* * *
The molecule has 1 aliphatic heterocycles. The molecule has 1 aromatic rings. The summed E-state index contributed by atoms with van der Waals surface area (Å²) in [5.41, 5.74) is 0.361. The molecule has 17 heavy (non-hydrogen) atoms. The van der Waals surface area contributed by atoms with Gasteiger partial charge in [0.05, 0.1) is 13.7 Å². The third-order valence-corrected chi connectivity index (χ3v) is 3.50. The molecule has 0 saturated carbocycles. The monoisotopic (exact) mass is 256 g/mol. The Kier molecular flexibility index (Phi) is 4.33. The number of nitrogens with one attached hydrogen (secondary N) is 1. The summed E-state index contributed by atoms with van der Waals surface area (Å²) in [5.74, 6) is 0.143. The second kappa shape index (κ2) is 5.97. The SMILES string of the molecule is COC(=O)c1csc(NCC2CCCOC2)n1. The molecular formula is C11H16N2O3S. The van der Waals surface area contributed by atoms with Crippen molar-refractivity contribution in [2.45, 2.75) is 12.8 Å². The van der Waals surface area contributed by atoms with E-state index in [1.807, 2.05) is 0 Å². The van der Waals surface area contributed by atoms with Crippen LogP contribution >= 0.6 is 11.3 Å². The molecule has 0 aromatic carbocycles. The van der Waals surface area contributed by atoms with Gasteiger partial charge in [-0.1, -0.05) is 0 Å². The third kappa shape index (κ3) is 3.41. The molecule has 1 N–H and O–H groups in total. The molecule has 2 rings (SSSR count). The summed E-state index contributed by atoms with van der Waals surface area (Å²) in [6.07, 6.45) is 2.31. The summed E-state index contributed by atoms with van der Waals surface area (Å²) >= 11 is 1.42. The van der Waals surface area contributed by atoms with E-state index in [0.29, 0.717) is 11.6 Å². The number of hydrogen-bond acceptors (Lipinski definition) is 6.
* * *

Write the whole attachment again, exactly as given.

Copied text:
The molecule has 1 aliphatic heterocycles. The molecule has 1 aromatic rings. The summed E-state index contributed by atoms with van der Waals surface area (Å²) in [5.41, 5.74) is 0.361. The molecule has 17 heavy (non-hydrogen) atoms. The van der Waals surface area contributed by atoms with Gasteiger partial charge in [0.05, 0.1) is 13.7 Å². The third-order valence-corrected chi connectivity index (χ3v) is 3.50. The molecule has 0 saturated carbocycles. The monoisotopic (exact) mass is 256 g/mol. The Kier molecular flexibility index (Phi) is 4.33. The number of nitrogens with one attached hydrogen (secondary N) is 1. The summed E-state index contributed by atoms with van der Waals surface area (Å²) in [5.74, 6) is 0.143. The second kappa shape index (κ2) is 5.97. The SMILES string of the molecule is COC(=O)c1csc(NCC2CCCOC2)n1. The molecular formula is C11H16N2O3S. The van der Waals surface area contributed by atoms with Crippen molar-refractivity contribution in [2.45, 2.75) is 12.8 Å². The van der Waals surface area contributed by atoms with E-state index in [1.807, 2.05) is 0 Å². The van der Waals surface area contributed by atoms with Crippen LogP contribution >= 0.6 is 11.3 Å². The molecule has 0 aromatic carbocycles. The van der Waals surface area contributed by atoms with Gasteiger partial charge in [-0.1, -0.05) is 0 Å². The third kappa shape index (κ3) is 3.41. The molecule has 1 N–H and O–H groups in total. The molecule has 2 rings (SSSR count). The summed E-state index contributed by atoms with van der Waals surface area (Å²) in [6.07, 6.45) is 2.31. The summed E-state index contributed by atoms with van der Waals surface area (Å²) >= 11 is 1.42. The van der Waals surface area contributed by atoms with E-state index in [0.29, 0.717) is 11.6 Å². The number of hydrogen-bond acceptors (Lipinski definition) is 6.